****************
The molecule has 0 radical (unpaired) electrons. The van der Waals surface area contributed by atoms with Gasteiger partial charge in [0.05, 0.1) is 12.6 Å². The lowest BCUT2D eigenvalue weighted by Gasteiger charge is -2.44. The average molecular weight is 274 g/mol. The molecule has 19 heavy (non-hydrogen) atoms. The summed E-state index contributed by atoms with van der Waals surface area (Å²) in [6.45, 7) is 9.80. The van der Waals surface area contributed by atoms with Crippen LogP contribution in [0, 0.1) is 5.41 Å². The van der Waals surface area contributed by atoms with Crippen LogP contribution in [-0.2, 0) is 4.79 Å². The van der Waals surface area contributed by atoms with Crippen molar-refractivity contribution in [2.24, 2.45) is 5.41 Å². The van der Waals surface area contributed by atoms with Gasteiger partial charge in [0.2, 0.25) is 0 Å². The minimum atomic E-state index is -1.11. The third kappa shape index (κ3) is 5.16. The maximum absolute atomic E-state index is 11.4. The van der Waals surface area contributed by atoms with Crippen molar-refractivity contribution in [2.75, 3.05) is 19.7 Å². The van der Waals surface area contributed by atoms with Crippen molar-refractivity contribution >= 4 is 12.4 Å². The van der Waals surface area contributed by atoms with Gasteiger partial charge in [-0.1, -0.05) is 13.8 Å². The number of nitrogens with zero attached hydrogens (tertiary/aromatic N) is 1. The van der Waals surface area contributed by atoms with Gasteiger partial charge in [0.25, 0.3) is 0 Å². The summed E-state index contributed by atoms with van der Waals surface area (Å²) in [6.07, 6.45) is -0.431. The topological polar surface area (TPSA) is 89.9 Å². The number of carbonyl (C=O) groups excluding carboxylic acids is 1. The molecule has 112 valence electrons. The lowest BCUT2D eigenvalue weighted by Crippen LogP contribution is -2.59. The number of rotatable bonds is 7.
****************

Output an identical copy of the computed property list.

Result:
The molecule has 0 radical (unpaired) electrons. The van der Waals surface area contributed by atoms with Gasteiger partial charge in [0.05, 0.1) is 12.6 Å². The lowest BCUT2D eigenvalue weighted by Gasteiger charge is -2.44. The average molecular weight is 274 g/mol. The molecule has 19 heavy (non-hydrogen) atoms. The summed E-state index contributed by atoms with van der Waals surface area (Å²) in [6.45, 7) is 9.80. The van der Waals surface area contributed by atoms with Crippen LogP contribution in [0, 0.1) is 5.41 Å². The van der Waals surface area contributed by atoms with Crippen LogP contribution in [-0.2, 0) is 4.79 Å². The van der Waals surface area contributed by atoms with Crippen molar-refractivity contribution in [2.24, 2.45) is 5.41 Å². The van der Waals surface area contributed by atoms with Gasteiger partial charge in [0.2, 0.25) is 0 Å². The minimum atomic E-state index is -1.11. The third kappa shape index (κ3) is 5.16. The maximum absolute atomic E-state index is 11.4. The van der Waals surface area contributed by atoms with Crippen molar-refractivity contribution in [2.75, 3.05) is 19.7 Å². The van der Waals surface area contributed by atoms with Crippen molar-refractivity contribution >= 4 is 12.4 Å². The van der Waals surface area contributed by atoms with Gasteiger partial charge in [-0.1, -0.05) is 13.8 Å². The number of nitrogens with zero attached hydrogens (tertiary/aromatic N) is 1. The van der Waals surface area contributed by atoms with Gasteiger partial charge in [0.25, 0.3) is 0 Å². The summed E-state index contributed by atoms with van der Waals surface area (Å²) in [6.07, 6.45) is -0.431. The topological polar surface area (TPSA) is 89.9 Å². The number of carbonyl (C=O) groups excluding carboxylic acids is 1. The molecule has 112 valence electrons. The lowest BCUT2D eigenvalue weighted by Crippen LogP contribution is -2.59. The number of rotatable bonds is 7.